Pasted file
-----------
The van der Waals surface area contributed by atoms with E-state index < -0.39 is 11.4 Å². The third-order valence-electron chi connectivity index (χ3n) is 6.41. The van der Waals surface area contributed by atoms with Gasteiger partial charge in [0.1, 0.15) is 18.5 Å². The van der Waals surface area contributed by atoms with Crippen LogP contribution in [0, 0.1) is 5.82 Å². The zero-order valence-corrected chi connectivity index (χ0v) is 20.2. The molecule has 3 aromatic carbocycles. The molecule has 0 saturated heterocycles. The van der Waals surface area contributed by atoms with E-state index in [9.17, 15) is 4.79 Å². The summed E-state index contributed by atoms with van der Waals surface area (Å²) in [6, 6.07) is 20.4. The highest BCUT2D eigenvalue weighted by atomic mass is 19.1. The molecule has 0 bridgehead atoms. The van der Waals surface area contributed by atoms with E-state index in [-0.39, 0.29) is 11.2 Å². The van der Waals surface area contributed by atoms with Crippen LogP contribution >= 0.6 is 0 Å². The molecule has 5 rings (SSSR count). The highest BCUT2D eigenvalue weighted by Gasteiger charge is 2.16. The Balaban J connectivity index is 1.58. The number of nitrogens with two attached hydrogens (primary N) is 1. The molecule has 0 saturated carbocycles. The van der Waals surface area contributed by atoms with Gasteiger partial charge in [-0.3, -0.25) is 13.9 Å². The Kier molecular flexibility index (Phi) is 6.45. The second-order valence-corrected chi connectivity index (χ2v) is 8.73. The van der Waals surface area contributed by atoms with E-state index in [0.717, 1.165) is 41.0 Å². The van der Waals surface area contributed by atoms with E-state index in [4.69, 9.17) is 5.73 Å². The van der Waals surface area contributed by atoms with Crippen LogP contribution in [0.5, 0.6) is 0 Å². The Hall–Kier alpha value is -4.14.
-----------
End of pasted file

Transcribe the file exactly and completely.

The van der Waals surface area contributed by atoms with E-state index < -0.39 is 11.4 Å². The third-order valence-electron chi connectivity index (χ3n) is 6.41. The van der Waals surface area contributed by atoms with Gasteiger partial charge in [0.1, 0.15) is 18.5 Å². The van der Waals surface area contributed by atoms with Crippen LogP contribution in [0, 0.1) is 5.82 Å². The zero-order valence-corrected chi connectivity index (χ0v) is 20.2. The molecule has 3 aromatic carbocycles. The molecule has 0 saturated heterocycles. The van der Waals surface area contributed by atoms with E-state index in [9.17, 15) is 4.79 Å². The summed E-state index contributed by atoms with van der Waals surface area (Å²) in [6, 6.07) is 20.4. The highest BCUT2D eigenvalue weighted by atomic mass is 19.1. The molecule has 0 bridgehead atoms. The van der Waals surface area contributed by atoms with E-state index in [-0.39, 0.29) is 11.2 Å². The van der Waals surface area contributed by atoms with Crippen LogP contribution >= 0.6 is 0 Å². The molecule has 5 rings (SSSR count). The highest BCUT2D eigenvalue weighted by Gasteiger charge is 2.16. The Balaban J connectivity index is 1.58. The number of nitrogens with two attached hydrogens (primary N) is 1. The molecule has 0 saturated carbocycles. The van der Waals surface area contributed by atoms with Gasteiger partial charge in [-0.3, -0.25) is 13.9 Å². The Kier molecular flexibility index (Phi) is 6.45. The second-order valence-corrected chi connectivity index (χ2v) is 8.73. The van der Waals surface area contributed by atoms with E-state index in [0.717, 1.165) is 41.0 Å². The van der Waals surface area contributed by atoms with E-state index in [4.69, 9.17) is 5.73 Å². The van der Waals surface area contributed by atoms with Crippen LogP contribution in [0.5, 0.6) is 0 Å². The Hall–Kier alpha value is -4.14.